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Workplace griping: The key release valve your culture lacks

by Contributor

And you vented (there are less polite verbs). Your buddy let you go at it for a while, then talked you down from the proverbial ledge. De-stressed, you were able to get back to whatever you needed to get back to.

The value of venting

Venting serves the same purpose in organizational dynamics that the relief valve serves on a pressure cooker: It keeps the pressure at a level low enough that the whole apparatus doesn’t explode.

It’s a cumulative effect. One employee who needs to vent and has no one to vent to makes the aggregate workforce an increment crabbier. Two? A bit more.

The effect is non-linear, and there’s no tracking metric that lets managers know crankiness is reaching critical mass. And yet, as aggravations accumulate and venting opportunities are harder to find, employees’ ability to collaborate slowly erodes. The mathematics of catastrophe theory take over, and, as with Paul Ehrlich’s legendary rivet-popper, with no clear warning the wings come off.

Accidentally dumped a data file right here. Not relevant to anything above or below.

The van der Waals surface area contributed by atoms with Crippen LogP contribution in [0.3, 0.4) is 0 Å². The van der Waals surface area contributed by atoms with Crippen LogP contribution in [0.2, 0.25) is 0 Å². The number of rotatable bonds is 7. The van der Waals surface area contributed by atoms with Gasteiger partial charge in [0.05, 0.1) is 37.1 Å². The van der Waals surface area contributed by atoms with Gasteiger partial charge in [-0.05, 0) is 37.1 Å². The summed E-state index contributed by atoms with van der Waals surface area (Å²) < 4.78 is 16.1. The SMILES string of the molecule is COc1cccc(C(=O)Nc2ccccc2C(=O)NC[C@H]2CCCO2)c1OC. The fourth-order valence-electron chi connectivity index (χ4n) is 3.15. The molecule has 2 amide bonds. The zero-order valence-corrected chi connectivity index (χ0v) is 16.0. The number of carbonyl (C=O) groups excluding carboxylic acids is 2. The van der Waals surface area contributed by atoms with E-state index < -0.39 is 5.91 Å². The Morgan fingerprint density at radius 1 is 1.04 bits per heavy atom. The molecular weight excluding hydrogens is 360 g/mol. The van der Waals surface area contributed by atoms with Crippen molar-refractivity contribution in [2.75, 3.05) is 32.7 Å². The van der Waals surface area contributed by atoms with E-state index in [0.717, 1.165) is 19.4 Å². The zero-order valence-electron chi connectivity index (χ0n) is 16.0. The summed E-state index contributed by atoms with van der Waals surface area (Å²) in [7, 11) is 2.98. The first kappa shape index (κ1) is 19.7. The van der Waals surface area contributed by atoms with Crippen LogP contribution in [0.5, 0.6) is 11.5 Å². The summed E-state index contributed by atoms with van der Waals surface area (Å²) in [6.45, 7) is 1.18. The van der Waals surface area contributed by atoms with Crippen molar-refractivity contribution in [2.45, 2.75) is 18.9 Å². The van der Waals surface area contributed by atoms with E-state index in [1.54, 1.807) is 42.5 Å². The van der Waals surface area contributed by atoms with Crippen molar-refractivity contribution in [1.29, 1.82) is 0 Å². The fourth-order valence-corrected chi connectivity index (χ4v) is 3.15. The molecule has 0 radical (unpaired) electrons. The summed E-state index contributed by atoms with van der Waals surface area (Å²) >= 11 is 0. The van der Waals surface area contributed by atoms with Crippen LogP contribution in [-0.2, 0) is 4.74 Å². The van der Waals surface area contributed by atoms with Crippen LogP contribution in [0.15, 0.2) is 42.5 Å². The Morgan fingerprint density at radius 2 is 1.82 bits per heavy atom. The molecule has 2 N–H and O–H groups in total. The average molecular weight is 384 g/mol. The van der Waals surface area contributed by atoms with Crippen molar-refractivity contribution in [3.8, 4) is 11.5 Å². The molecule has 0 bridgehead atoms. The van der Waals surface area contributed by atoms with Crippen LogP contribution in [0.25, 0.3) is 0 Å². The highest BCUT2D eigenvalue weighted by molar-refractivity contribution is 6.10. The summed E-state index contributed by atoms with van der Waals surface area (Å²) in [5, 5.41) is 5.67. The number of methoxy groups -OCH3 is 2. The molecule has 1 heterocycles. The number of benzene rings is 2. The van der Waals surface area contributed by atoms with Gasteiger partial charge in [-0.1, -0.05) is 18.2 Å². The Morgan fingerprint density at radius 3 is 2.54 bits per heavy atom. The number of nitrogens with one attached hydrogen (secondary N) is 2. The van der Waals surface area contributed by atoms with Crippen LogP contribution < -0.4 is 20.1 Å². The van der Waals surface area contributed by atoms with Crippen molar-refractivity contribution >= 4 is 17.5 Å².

In most businesses, HR has, by now, instituted training for those managers who oversee virtual or hybrid workforces, to encourage them to institute analogs to the in-person practices that are easily lost in the transition to a digital workforce.

Analogs, that is, to such practices as monthly all-hands meetings, regular one-on-one updates, and — and this is collaboration-suite nirvana — the chemistry of in-person whiteboarding sessions.

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